Since I upgraded the LibreOffice installation on my Macbook to version 3.6, I’ve been playing around with the CMIS integration built into this version. This is currently an experimental LibreOffice feature, which means you should not use this against a production server.
The integration allows LibreOffice to connect to a remote Alfresco server in order to open and save documents. This is a feature Microsoft Office has had for a long time, although limited to SharePoint-compatible servers (including Alfresco, via our SharePoint protocol support!). Now you can do the same thing with LibreOffice, via the magic of CMIS.
The first thing to do is to enable LibreOffice’s experimental features within the Preferences dialogue.
After you’ve confirmed that change, you can open a file stored in Alfresco using the standard Open menu. When the file browser loads, you should notice a small button next to the location drop-down menu labelled with an ellipsis (…).
Clicking that button allows you to add a server. LibreOffice supports a range of server types, including the CMIS AtomPub service provided by Alfresco.
First you must enter a name for the server – I entered ‘Alfresco’ – and select the server type. If you do not see CMIS (Atom Binding) in the list then check to ensure that you have LibreOffice 3.6+ and that you have enabled Experimental Features.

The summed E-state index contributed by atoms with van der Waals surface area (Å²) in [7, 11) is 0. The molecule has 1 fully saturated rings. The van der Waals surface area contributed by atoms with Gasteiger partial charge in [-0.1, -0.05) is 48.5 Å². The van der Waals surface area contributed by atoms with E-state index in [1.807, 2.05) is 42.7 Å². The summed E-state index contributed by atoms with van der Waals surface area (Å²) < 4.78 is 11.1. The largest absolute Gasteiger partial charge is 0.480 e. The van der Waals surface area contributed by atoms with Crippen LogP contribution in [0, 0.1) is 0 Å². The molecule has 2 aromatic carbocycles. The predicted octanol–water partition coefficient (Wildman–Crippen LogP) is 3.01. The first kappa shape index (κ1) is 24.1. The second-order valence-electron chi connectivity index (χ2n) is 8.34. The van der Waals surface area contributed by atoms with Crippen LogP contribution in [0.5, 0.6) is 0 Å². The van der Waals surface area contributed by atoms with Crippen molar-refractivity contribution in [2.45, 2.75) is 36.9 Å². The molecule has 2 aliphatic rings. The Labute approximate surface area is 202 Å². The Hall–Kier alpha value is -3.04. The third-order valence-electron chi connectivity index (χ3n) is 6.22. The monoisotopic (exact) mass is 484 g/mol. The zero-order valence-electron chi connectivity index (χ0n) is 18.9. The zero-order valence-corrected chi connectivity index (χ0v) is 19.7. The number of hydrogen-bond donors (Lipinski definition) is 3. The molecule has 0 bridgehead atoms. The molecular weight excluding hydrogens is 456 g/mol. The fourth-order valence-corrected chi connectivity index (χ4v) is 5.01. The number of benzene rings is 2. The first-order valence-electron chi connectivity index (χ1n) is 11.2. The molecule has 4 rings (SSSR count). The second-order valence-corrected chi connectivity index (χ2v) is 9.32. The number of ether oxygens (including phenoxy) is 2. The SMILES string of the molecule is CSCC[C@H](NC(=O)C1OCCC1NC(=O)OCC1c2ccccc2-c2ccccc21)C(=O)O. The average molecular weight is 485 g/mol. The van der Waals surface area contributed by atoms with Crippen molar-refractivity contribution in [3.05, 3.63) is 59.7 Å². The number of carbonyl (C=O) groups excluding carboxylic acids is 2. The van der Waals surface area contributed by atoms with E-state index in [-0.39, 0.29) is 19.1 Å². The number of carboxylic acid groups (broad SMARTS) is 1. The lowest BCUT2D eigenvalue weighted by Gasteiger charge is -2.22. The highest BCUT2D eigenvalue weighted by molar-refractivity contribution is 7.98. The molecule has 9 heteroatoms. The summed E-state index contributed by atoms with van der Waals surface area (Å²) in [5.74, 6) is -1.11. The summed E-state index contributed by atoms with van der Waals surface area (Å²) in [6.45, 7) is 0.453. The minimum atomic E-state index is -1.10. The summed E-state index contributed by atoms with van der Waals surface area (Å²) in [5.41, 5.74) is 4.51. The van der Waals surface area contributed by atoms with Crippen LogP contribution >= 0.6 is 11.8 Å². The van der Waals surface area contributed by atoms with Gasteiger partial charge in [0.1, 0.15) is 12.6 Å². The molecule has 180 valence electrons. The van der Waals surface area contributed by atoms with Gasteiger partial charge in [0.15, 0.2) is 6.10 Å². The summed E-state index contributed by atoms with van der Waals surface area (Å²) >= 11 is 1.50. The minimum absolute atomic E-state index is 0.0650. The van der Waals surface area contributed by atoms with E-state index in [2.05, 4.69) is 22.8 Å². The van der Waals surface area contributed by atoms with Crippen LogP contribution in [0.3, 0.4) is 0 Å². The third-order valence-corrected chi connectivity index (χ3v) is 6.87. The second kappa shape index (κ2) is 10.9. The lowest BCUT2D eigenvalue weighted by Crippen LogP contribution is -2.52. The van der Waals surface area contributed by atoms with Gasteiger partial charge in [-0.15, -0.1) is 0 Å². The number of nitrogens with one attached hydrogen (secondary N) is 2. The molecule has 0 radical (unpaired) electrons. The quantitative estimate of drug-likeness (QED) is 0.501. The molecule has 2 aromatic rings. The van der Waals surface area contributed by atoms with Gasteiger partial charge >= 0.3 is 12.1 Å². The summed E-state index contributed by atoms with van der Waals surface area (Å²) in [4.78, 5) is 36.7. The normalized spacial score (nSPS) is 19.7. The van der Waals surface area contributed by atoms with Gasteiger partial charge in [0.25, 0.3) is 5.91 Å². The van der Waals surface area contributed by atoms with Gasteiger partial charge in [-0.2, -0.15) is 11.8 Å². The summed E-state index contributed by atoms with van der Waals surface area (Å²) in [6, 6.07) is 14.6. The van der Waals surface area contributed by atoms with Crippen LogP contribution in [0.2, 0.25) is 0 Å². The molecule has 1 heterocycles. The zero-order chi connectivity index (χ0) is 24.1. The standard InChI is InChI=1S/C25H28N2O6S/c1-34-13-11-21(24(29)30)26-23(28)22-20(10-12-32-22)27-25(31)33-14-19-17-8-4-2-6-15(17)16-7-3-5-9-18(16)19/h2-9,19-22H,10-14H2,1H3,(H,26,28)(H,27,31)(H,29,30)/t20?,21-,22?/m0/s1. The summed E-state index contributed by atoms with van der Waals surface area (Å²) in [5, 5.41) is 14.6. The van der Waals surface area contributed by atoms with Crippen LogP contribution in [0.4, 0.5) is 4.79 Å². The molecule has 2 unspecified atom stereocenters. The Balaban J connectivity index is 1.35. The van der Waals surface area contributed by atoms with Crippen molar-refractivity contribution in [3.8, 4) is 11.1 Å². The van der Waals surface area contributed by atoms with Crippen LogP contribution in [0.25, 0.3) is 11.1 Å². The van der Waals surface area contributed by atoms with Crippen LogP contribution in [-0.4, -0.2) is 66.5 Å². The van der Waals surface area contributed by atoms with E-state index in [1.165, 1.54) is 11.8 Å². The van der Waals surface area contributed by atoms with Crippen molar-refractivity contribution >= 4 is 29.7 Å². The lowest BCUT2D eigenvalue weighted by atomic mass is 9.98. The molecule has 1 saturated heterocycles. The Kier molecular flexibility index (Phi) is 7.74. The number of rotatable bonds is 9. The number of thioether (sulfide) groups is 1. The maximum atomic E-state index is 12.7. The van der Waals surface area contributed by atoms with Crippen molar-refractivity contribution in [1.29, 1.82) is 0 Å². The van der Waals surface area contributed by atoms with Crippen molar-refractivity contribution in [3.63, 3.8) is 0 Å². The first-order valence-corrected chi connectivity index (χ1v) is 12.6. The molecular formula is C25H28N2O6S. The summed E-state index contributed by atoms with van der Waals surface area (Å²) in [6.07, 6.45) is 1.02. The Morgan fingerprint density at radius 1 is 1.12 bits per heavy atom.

The binding URL for Alfresco 4.2 will be something like http://localhost:8080/alfresco/cmisatom if you are running a local instance. I found that if I used the legacy CMIS URL below /alfresco/service (or the short form /alfresco/s) then document saves did not work, but the newer URL worked great.
Next is the slightly tricky part, entering the CMIS repository ID. Your Alfresco instance will only expose one repository, but other CMIS providers provide others, and so you need to enter this.
Hitting the repository binding URL directly will give you the ID, but unfortunately the non-standard document MIME type returned means it does not open directly in a web browser. You could save the response to disk and then use a text editor to view its contents, but I found it easier to use curl at the command line, together with less.
curl -u admin:admin http://localhost:8080/alfresco/cmisatom | less
In the response, do a search for the string repositoryId and within that element you should see a GUID value which you can copy and paste into the dialogue in LibreOffice.
The last item you need to enter is the username that will be used to access Alfresco (you will enter the password later).
You should now have the full set of information needed to add the server. Click OK, and it should be added to the side panel on the left of the Open dialogue.
You can navigate through the folders below the repository’s Company Home space, and open any compatible document. I used the Word documents located under Sites > swsdp > documentLibrary > Meeting Notes, which opened perfectly.
You can make any modifications, hit Save and the content will be automatically saved back into Alfresco.
I also tried creating a new document from the New menu, and was able to save the document back to a folder Alfresco via the Save As dialogue. I found I needed to set the correct MIME type for new documents back in Alfresco Share to get previews to work, but this could easily be done using a rule.
All in all not bad for an experimental feature, and it will be interesting to see if this makes it into LibreOffice 3.7 for real.